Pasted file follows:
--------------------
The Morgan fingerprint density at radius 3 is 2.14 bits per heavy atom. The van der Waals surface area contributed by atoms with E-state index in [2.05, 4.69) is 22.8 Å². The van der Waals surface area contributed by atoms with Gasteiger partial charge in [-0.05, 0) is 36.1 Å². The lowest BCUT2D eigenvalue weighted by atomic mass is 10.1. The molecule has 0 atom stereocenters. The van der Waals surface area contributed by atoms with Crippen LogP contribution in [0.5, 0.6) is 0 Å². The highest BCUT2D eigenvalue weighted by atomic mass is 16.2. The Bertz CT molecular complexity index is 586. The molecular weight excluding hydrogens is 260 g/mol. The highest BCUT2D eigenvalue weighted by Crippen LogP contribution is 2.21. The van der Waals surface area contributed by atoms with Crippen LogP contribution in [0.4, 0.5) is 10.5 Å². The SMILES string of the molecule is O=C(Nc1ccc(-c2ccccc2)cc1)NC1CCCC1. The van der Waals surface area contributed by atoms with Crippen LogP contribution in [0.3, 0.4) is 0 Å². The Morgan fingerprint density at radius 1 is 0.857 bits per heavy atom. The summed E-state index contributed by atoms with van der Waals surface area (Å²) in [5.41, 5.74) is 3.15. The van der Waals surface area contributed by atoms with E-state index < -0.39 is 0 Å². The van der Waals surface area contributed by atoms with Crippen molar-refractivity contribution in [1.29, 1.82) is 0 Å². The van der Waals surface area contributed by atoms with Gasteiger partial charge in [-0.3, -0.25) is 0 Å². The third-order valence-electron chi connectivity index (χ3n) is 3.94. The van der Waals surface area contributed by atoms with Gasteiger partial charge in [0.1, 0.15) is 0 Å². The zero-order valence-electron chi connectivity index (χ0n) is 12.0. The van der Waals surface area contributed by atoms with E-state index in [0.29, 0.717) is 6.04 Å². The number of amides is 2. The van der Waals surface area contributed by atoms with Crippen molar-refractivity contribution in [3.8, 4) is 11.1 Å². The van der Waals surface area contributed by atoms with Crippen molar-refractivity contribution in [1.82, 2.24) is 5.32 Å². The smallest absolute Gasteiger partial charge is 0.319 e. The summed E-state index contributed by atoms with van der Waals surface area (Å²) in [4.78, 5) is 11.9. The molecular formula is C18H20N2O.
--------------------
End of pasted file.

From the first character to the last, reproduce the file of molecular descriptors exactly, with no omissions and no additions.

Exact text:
The Morgan fingerprint density at radius 3 is 2.14 bits per heavy atom. The van der Waals surface area contributed by atoms with E-state index in [2.05, 4.69) is 22.8 Å². The van der Waals surface area contributed by atoms with Gasteiger partial charge in [-0.05, 0) is 36.1 Å². The lowest BCUT2D eigenvalue weighted by atomic mass is 10.1. The molecule has 0 atom stereocenters. The van der Waals surface area contributed by atoms with Crippen LogP contribution in [0.5, 0.6) is 0 Å². The highest BCUT2D eigenvalue weighted by atomic mass is 16.2. The Bertz CT molecular complexity index is 586. The molecular weight excluding hydrogens is 260 g/mol. The highest BCUT2D eigenvalue weighted by Crippen LogP contribution is 2.21. The van der Waals surface area contributed by atoms with Crippen LogP contribution in [0.4, 0.5) is 10.5 Å². The SMILES string of the molecule is O=C(Nc1ccc(-c2ccccc2)cc1)NC1CCCC1. The van der Waals surface area contributed by atoms with Crippen LogP contribution in [0.3, 0.4) is 0 Å². The Morgan fingerprint density at radius 1 is 0.857 bits per heavy atom. The summed E-state index contributed by atoms with van der Waals surface area (Å²) in [5.41, 5.74) is 3.15. The van der Waals surface area contributed by atoms with E-state index < -0.39 is 0 Å². The van der Waals surface area contributed by atoms with Crippen molar-refractivity contribution in [1.29, 1.82) is 0 Å². The van der Waals surface area contributed by atoms with Gasteiger partial charge in [-0.3, -0.25) is 0 Å². The third-order valence-electron chi connectivity index (χ3n) is 3.94. The van der Waals surface area contributed by atoms with Gasteiger partial charge in [0.1, 0.15) is 0 Å². The zero-order valence-electron chi connectivity index (χ0n) is 12.0. The van der Waals surface area contributed by atoms with E-state index in [0.29, 0.717) is 6.04 Å². The number of amides is 2. The van der Waals surface area contributed by atoms with Crippen molar-refractivity contribution in [3.8, 4) is 11.1 Å². The van der Waals surface area contributed by atoms with Crippen molar-refractivity contribution in [1.82, 2.24) is 5.32 Å². The smallest absolute Gasteiger partial charge is 0.319 e. The summed E-state index contributed by atoms with van der Waals surface area (Å²) in [4.78, 5) is 11.9. The molecular formula is C18H20N2O.